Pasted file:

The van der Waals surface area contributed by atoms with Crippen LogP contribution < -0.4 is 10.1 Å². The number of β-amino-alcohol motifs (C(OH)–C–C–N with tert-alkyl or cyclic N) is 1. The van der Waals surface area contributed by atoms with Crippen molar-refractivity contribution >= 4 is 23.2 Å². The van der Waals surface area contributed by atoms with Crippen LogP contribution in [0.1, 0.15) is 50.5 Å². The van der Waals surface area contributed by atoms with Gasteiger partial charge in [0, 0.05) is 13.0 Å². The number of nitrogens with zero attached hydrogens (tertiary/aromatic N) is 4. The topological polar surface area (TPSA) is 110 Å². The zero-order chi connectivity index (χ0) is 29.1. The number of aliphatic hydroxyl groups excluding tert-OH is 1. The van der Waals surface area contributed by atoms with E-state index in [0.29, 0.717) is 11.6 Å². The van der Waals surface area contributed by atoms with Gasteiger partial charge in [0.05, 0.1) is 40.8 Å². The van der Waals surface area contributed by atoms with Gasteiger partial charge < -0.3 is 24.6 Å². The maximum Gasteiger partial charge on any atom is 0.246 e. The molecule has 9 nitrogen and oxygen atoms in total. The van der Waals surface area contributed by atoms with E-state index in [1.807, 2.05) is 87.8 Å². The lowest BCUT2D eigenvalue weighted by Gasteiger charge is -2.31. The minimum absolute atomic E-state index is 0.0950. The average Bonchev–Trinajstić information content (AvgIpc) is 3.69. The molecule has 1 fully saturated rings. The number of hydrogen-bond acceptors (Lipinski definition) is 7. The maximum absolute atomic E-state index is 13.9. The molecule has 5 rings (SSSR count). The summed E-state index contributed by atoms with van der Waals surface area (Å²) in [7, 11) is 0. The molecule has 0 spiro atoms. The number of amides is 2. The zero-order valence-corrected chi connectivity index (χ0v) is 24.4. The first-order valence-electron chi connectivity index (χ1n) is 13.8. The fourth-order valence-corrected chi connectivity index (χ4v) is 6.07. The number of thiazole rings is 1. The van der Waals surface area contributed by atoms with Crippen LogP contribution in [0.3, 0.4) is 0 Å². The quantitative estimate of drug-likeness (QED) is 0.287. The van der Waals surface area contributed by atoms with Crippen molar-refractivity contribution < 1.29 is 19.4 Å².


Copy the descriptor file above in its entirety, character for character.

The van der Waals surface area contributed by atoms with Crippen LogP contribution < -0.4 is 10.1 Å². The number of β-amino-alcohol motifs (C(OH)–C–C–N with tert-alkyl or cyclic N) is 1. The van der Waals surface area contributed by atoms with Crippen molar-refractivity contribution >= 4 is 23.2 Å². The van der Waals surface area contributed by atoms with Crippen LogP contribution in [0.1, 0.15) is 50.5 Å². The van der Waals surface area contributed by atoms with Gasteiger partial charge in [0, 0.05) is 13.0 Å². The number of nitrogens with zero attached hydrogens (tertiary/aromatic N) is 4. The topological polar surface area (TPSA) is 110 Å². The zero-order chi connectivity index (χ0) is 29.1. The number of aliphatic hydroxyl groups excluding tert-OH is 1. The van der Waals surface area contributed by atoms with E-state index in [0.29, 0.717) is 11.6 Å². The van der Waals surface area contributed by atoms with Gasteiger partial charge in [0.05, 0.1) is 40.8 Å². The van der Waals surface area contributed by atoms with Gasteiger partial charge < -0.3 is 24.6 Å². The maximum Gasteiger partial charge on any atom is 0.246 e. The molecule has 9 nitrogen and oxygen atoms in total. The van der Waals surface area contributed by atoms with E-state index in [1.807, 2.05) is 87.8 Å². The lowest BCUT2D eigenvalue weighted by Gasteiger charge is -2.31. The minimum absolute atomic E-state index is 0.0950. The average Bonchev–Trinajstić information content (AvgIpc) is 3.69. The molecule has 1 fully saturated rings. The number of hydrogen-bond acceptors (Lipinski definition) is 7. The maximum absolute atomic E-state index is 13.9. The molecule has 5 rings (SSSR count). The summed E-state index contributed by atoms with van der Waals surface area (Å²) in [7, 11) is 0. The molecule has 0 spiro atoms. The number of amides is 2. The zero-order valence-corrected chi connectivity index (χ0v) is 24.4. The first-order valence-electron chi connectivity index (χ1n) is 13.8. The fourth-order valence-corrected chi connectivity index (χ4v) is 6.07. The number of thiazole rings is 1. The van der Waals surface area contributed by atoms with Crippen LogP contribution in [0.3, 0.4) is 0 Å². The quantitative estimate of drug-likeness (QED) is 0.287. The van der Waals surface area contributed by atoms with Crippen molar-refractivity contribution < 1.29 is 19.4 Å².